Visit the forum instructions to learn how to post to the forum, enable email notifications, subscribe to a category to receive emails when there are new discussions (like a mailing list), bookmark discussions and to see other tips to get the most out of our forum!
OSE Oven
  • Vote Up0Vote Down
    November 2012
    This forum is about specification, design, and fabrication of an oven, one of the components of the GVCS. 

    The GVCS specifies a 'bakery' oven, but a bakery oven is only an oven that has been optimized for baking breads. It may be more useful to design an more generic oven that may be optimized for various types of cooking, including baking. An oven is a contained space that is capable of maintaining a specified temperature higher than the ambient temperature. Ovens are usually insulated, in order to increase energy efficiency. 

    Ovens may be heated by a variety energy sources, although a specific oven is usually optimized to use a particular energy source. Ovens may be directly heated by electricity or gas, or may be indirectly heated by nearly any energy source, including solar, wood, coal, diesel or fuel oil, biomass, and others.

    If the energy source is not suitable for direct contact with food (e.g., fuel oil, diesel, etc.) it may be necessary to heat the oven indirectly. For example, using the energy source to generate steam and using the steam to heat the oven. Ovens using steam or other indirect heating methods are usually more complex and more expensive to construct than directly fired ovens, but offer the advantage of being able to utilize a wider variety of energy sources, and to change energy sources quickly and at low cost.

    To be commercially viable, an oven should be capable of maintaining a selected temperature within a relatively narrow range, be capable of maintaining a wide range of selected temperatures, and maintaining a uniform temperature within the entire oven. Temperature controls may be either electronic or mechanical. There are a number of features that are useful to optimize an oven for various uses. Steam injection and other types of humidity control are desirable for baking ovens. Electronic or mechanical timers and thermometers are important features for most commercial ovens.

    The oven images on the OSE website illustrate a bakery oven with multiple compartments. While multiple compartments are useful if the oven must maintain different temperatures in each compartment, they also add complexity and cost to the design and manufacture of the oven. There is a common type of commercial oven called a 'roll-in' which may be more suitable for the GVCS. Roll-in ovens have open interiors with no shelves or other fixtures, and a low 'deck' height with a small ramp to facilitate rolling a standard rack into the oven.

    The roll-in design allows an entire wheeled rack holding trays of ready-to-cook foods to be rolled into the oven and to be rolled out again after cooking. This separates the food-handling equipment design from the oven design and allows the same oven design to be used for a wide range of food products. The racks are fitted with rails spaced 2" to 8" (50 mm - 200 mm) apart vertically. The rails are designed to hold 'sheet' trays. Standard US sheet trays are 18" x 26" (457 mm x 660 mm) and corresponding racks are typically 28.5" x 18" x 69.8" (724 mm x 457 mm x 1773 mm) high. Each rack holds 8 to 20 trays, depending on the rail spacing.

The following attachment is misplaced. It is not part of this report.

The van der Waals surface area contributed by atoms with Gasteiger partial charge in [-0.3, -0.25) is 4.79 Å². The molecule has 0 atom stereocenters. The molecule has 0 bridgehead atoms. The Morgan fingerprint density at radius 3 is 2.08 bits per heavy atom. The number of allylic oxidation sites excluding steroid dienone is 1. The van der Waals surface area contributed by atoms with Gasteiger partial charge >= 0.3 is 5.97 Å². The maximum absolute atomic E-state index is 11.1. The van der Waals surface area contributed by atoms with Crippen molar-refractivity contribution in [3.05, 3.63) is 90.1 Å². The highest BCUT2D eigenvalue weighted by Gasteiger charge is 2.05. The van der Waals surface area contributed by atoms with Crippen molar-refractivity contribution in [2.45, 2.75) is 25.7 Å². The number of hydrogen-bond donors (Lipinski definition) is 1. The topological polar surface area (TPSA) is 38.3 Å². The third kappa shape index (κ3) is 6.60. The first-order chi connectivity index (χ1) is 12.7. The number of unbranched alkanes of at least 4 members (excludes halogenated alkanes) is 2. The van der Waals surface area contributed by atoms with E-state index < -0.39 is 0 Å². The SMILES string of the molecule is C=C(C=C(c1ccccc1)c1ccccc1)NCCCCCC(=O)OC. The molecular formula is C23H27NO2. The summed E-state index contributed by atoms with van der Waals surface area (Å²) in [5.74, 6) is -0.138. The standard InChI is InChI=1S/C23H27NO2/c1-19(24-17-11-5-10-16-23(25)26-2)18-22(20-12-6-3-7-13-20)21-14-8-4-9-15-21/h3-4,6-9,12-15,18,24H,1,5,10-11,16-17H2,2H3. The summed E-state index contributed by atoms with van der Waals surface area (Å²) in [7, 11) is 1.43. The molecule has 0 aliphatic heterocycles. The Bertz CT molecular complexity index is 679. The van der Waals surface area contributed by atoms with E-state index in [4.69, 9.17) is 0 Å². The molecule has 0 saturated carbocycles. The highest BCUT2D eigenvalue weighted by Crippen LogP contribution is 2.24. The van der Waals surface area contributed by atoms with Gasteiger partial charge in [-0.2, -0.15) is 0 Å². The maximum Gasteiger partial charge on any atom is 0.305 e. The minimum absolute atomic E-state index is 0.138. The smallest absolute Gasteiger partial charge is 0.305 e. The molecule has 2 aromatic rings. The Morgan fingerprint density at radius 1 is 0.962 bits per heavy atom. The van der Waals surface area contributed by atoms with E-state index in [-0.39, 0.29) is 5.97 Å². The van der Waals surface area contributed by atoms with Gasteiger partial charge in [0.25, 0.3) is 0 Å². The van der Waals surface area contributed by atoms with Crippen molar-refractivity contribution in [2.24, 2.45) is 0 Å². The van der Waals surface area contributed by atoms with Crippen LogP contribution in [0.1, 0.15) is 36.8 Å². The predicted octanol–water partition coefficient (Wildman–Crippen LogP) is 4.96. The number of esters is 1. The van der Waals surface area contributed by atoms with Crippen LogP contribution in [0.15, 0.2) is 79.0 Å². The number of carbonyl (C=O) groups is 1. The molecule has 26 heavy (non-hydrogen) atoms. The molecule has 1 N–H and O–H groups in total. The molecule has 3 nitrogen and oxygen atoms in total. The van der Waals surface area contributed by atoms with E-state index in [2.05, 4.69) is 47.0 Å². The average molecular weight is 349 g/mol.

While baking sheets could be made any size, it would reduce complexity and manufacturing cost to standardize tray size, based either on the existing US standard or another standard. In use, each tray is loaded with ready-to-cook food, the trays are loaded into the rack allowing sufficient vertical spacing for the particular food, and the loaded rack rolled into the oven. After cooking, the entire rack is rolled out of the oven. This cooking system allows the same ovens, racks, and trays to be used for efficiently cooking foods with a wide range of sizes (e.g. cookies, bread, turkeys, entire lambs) by varying the vertical distance between trays, and leaving unused rails empty. 
    If a GVCS oven were designed to accommodate US standard racks, the interior dimensions would be approximately 30" deep x 20" wide x 72" high (762 mm x 500 mm x 1829 mm).

    While the discussion above describes a large commercial roll-in oven, the design could be easily adapted to smaller ovens. For example, a half-height oven could use the same basic components, substituting half-height panels and would provide an interior 30" deep x 20" wide x 36" high (762 mm x 500 mm x 915 mm), about 12.5 CFT (0.35 m3). A one-fourth height oven would provide 6.25 CFT (0.18m3), approximately 125% the capacity of a large residential oven. Both the half-height and fourth-height ovens would require appropriately sized racks or other interior fixtures. The half-height version would be suitable for floor mounting, while the fourth-height model may be more suitable for mounting on legs or a table. Table or leg mounting would obviate the ability to roll racks in or out of the oven.

    Is there a reason to include an oven specifically optimized for baking in the GVCS, or would it be more efficient to design a general-purpose commercial oven that could be easily optimized for baking as well as for cooking other foods?

Howdy, Stranger!

It looks like you're new here. If you want to get involved, click one of these buttons!

Login with Facebook Sign In with Google Sign In with OpenID Sign In with Twitter